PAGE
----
Wilmington film industry bounces back after global 6 month industry blackout

Wilmington film industry fights back from the pandemic with safety first

WILMINGTON, N.C. (WECT) - Three different productions are underway in Wilmington right now; its welcome news after a global shutdown in the film industry.

Filming for Hallmark movie USS Christmas is expected to wrap up Wilmington this week before crews travel down to Charleston. Cameras are rolling now on Scream 5 and preparations are underway to begin shooting Starz’s TV series Hightown.

Coming out of a record year, film workers expected 2020 to be booming. This past spring, the studio was busy with TV pilots and two feature films, but ever since COVID-19 shut down projects across the nation, its been a slow restart for the industry as they learn how to work in this new environment.

Stringent COVID-19 precautions

“The industry leaders have found a way in conjunction with public health officials to do this safely and so North Carolina is open for business again making films,” said UNCW film studies professor Chip Hackler.

Social distancing on set is a challenge, but its one crews have risen to meet. Productions in other cities have been shut down due to outbreaks of the virus, so the industry is taking their health precautions very seriously.

Everyone is wearing their masks and doing temperature checks before work and leaders have also divided the crew into “zones” to limit their exposure with others.

General members of the crew are tested for the coronavirus weekly for the duration of the production and rules are even more strict if you’re working in jobs close to actors.

“If you work anywhere near the actors and are on set in a capacity where you have to be in close proximity to them—since they will not be wearing masks when they’re on camera, you’ve got hair and make-up people, directors, cameramen—those people all have to be tested three times per week,” said Johnny Griffin, director of the Wilmington regional film commission. “You can see its very stringent in trying to keep everything safe, everything sanitized and just trying to keep the COVID away from the film sets.”

COVID-19′s impact on this spring’s productions

While film crews are excited to get back to work again, the pandemic has put projects underway this spring in a tough spot.

Neither of the TV pilots announced for Wilmington this past spring were completed. This Country only filmed for one day when they were scheduled to film for eight. Lost Boys shot for a week, yet were scheduled to shoot for two weeks.

Right now, the pilots are in limbo. No one knows if the studios will revisit the pilots, green-light the series or cancel them all together.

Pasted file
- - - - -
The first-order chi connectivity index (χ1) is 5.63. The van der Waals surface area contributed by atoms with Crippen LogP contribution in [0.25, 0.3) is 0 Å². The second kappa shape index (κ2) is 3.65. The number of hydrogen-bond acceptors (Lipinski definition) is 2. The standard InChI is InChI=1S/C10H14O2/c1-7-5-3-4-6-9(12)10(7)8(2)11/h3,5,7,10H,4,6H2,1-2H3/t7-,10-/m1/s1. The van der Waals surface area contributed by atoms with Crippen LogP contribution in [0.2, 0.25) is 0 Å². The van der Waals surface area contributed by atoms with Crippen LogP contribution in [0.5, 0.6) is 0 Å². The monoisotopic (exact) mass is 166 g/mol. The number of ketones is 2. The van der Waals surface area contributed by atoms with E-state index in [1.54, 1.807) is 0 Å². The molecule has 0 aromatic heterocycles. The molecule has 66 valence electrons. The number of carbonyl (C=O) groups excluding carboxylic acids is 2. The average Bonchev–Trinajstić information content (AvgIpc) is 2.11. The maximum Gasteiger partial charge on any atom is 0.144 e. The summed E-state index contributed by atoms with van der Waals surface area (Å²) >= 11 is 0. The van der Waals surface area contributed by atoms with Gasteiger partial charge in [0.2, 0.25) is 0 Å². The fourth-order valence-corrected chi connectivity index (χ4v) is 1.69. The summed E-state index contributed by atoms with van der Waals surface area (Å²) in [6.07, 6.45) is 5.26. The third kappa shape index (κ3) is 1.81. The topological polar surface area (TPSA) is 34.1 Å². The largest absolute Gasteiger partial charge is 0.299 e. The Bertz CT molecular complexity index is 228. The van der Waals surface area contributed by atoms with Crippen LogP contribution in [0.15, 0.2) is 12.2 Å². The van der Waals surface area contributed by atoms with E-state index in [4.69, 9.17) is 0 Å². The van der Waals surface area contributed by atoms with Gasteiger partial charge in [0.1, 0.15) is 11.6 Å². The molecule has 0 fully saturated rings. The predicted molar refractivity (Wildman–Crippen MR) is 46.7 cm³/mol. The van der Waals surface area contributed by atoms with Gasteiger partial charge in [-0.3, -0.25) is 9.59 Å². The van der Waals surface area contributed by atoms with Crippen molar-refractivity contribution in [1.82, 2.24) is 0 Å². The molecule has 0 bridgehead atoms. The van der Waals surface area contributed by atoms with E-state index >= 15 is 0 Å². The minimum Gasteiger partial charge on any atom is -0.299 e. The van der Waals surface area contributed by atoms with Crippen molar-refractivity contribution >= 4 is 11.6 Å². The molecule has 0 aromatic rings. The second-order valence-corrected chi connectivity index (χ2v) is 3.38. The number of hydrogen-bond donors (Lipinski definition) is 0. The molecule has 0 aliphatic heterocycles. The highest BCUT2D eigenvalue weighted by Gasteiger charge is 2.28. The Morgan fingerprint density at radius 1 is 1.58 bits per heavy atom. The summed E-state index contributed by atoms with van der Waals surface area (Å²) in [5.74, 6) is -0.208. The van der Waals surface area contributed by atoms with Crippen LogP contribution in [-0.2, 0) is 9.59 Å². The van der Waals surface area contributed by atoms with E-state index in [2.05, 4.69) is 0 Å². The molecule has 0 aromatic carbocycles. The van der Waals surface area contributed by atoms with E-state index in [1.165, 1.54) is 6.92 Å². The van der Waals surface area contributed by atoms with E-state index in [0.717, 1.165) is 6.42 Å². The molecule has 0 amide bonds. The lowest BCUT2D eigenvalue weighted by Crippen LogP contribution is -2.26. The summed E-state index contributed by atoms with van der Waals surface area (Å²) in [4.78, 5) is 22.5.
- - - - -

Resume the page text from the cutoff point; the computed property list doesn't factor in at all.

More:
There’s no word on a release date for the Georgetown Project. The movie starring Russell Crowe wrapped up filming around Christmas.

Halloween Kills was supposed to be released this Halloween, but was pushed back a year and it will now come out in 2021.

Restrictions on theaters, put in place to slow the spread of the virus, are taking a toll on how these projects will be distributed to viewers.

“For television it’s no problem, just go straight to television or streaming. But if it’s theatrical—theaters are still not open in North Carolina. They’re open in a lot of states but they’re still not open to full capacity, so the films are trying to decide if they want to be distributed and be put into a theater that can’t even be filled to capacity," said Griffin. “Its another thing slowing down some of the theatrical film production. We can make it, but whats the distribution plan? You don’t want to put money into a project then not be able to distribute it the way you need to, to get that revenue.”

Film bouncing back in the Cape Fear

Pandemic or not, experts agree having a TV movie, a feature film and a television series all working in Wilmington is something to be proud of.

“Having the film industry in Wilmington makes it a more interesting place to live. It gives people something to talk about and it’s entertaining and that kind of thing. But in all seriousness, it does also create jobs and help the economy,” said professor Hackler.

Last year, productions spent more than $130 million in the community. For a town Wilmington’s size, that money has a showstopping impact.

The Port City’s small town charm is also catching the attention of production companies.

“Wilmington is being seen as a place that is less crowded, doesn’t rely upon mass transportation, has had low incidence of the coronavirus—so that has gotten attention for us. And companies have seen that and said, you know, Wilmington looks like a safer place to work right now,” said Griffin.

While no one could have seen a six-month film blackout coming, Griffin is optimistic for the future and says there are talks already of more productions coming to Wilmington before the year is over.

“I think we’re gonna finish the year in a good situation, considering all we’ve been through.”

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